What's in your soap?
Does store-bought soap make you itch or sneeze? Does it dry out your skin? Do you have a bottle of lotion sitting next to your sink? Do you want to reduce the amount of chemicals in your life? Do you want to save money while using natural products?
Learning to make your own soap can solve all of those challenges for you! I started making my own soap in 2003 because there was only one unscented soap that I could use from the health food store. Everything else made me itch and sneeze. At that point, I was also on a mission to remove as many toxins as possible from my home because I didn't want my children to grow up as sick as I had been as a child. However, being a stay-at-home mom, we were on a strict budget, so I couldn't buy all of the expensive products at the health food store. So, I learned to make my own all-natural products, including soap.
Although it might sound daunting and scary, you can learn to make soap, and I can help. I've been teaching soapmaking classes for more than a decade. Not only have I made a few mistakes, which I will share with you, but I've also heard about mistakes made by students, so I can share those with you too. (There's no reason you need to make the same mistakes -- especially like the woman who blew up her microwave!)
Here's what you'll learn ...
- You'll see the entire soapmaking process from begininng to end
- Learn to make your own free or inexpensive soap molds
- Discover the difference between essential oils and fragrance oils
- Learn how to avoid having your soap seize
- Save money when buying essential oils to naturally scent your soaps
- Learn how to create your own soap recipes, choosing oils specific for your goals
And if you want to sell your soap, you'll also learn ...
- How to slice your soap so that each bar is the same size -- without spending $300 on a soap slicer
- How to label your soap so that the FDA doesn't get mad at you
- How to package your soap based upon your sales goals
- And how to figure out who your customer is, so you can make soap they want to buy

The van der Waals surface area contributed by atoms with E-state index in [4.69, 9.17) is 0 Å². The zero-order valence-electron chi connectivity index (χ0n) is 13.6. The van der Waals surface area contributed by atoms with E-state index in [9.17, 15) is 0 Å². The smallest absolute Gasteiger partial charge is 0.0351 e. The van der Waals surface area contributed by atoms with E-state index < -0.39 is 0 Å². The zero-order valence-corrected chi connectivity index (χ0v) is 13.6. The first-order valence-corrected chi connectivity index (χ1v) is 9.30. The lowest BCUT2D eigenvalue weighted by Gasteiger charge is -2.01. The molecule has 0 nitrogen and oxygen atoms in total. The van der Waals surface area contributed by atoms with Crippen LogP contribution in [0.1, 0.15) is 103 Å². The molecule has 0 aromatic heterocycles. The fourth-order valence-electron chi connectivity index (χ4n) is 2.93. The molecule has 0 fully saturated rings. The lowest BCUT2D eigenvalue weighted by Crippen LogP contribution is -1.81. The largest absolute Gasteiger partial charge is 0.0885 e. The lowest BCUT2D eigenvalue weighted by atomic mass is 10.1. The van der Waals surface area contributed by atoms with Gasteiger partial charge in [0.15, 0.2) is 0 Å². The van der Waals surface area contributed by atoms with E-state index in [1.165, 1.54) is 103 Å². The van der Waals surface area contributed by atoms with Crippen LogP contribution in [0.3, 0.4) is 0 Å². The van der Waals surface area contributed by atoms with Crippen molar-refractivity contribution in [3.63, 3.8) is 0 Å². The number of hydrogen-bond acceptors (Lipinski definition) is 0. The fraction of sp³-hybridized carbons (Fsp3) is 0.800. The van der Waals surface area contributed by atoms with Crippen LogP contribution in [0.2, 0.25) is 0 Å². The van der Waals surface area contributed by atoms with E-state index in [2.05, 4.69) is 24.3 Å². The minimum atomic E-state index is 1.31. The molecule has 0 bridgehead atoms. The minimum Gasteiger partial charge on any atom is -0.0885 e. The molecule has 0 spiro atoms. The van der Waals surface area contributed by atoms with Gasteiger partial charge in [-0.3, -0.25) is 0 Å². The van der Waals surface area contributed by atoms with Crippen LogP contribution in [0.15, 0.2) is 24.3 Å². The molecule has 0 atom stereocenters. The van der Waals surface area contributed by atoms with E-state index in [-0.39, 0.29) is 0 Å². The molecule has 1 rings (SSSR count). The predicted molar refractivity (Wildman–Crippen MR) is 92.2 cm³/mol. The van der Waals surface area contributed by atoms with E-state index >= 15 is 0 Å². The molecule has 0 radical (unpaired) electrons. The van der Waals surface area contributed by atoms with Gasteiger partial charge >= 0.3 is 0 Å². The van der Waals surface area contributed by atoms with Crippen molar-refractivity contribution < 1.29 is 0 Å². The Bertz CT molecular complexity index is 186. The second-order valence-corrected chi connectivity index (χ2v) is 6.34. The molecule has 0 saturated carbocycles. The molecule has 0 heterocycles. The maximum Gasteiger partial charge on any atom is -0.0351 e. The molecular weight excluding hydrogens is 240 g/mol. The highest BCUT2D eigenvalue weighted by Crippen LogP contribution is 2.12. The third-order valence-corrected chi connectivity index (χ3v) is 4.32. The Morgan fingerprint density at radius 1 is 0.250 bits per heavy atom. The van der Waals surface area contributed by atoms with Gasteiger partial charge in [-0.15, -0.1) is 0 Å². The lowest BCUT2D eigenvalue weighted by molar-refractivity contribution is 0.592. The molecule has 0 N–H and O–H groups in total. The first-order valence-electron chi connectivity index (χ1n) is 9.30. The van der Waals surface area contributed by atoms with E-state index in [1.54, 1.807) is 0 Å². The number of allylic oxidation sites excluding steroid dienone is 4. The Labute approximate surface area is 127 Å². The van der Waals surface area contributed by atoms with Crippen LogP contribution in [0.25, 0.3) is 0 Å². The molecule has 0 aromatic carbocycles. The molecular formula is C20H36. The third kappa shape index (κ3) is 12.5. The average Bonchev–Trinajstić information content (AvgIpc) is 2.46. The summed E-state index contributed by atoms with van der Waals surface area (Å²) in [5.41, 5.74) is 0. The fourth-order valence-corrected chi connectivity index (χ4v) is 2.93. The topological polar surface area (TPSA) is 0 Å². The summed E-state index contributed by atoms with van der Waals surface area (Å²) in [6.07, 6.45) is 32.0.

The difference between this class and a book or a YouTube video is that all of the steps are laid out for you from start to finish. You won't have to waste time searching online to get each question answered. Once you start making soap -- or even before you've started to buy your supplies -- you can ask questions, which will be answered by someone experienced in not only soapmaking, but also teaching soapmaking, including via the Internet. Making a batch of soap is one of the requirements for my Raising Dairy Goats Sustainably class that I teach online through the University of Massachusetts, so I'm accustomed to troubleshooting soapmaking challenges via discussion boards.
Want more personal assistance? You can upgrade your class to include 30 minutes on Skype or Facetime. Although I'm confident everyone can learn to make soap through this class, you might want to discuss the realities of starting a soapmaking business, or you might want me to see how a batch of soap turned out. Although I can't be available for emergency calls when you're in the midst of making a batch of soap, I can help with a post-mortem of a batch gone bad. Or maybe you just want the security of knowing that you have someone to talk to (rather than posting in the discussion area) whenever some type of challenge or question comes up. By taking advantage of the upgrade, you save 50% off the regular price of a consultation.
In 2002, Deborah and her family moved to 32 aces on a creek in the middle of nowhere to grow their own food organically. With the help of goats, sheep, pigs, and poultry, they produce 100% of their meat, eggs, and dairy products, as well as a large percentage of their vegetables, fruit, and herbs. Deborah is the author of six books, including Homegrown and Handmade, Ecothrifty, and Raising Goats Naturally, as well as her latest book, Goats Giving Birth. She also teaches sustainable agriculture courses online for the University of Massachusetts - Amherst. She has been teaching Raising Dairy Goats Sustainably since 2013 and Pastured Poultry since 2015.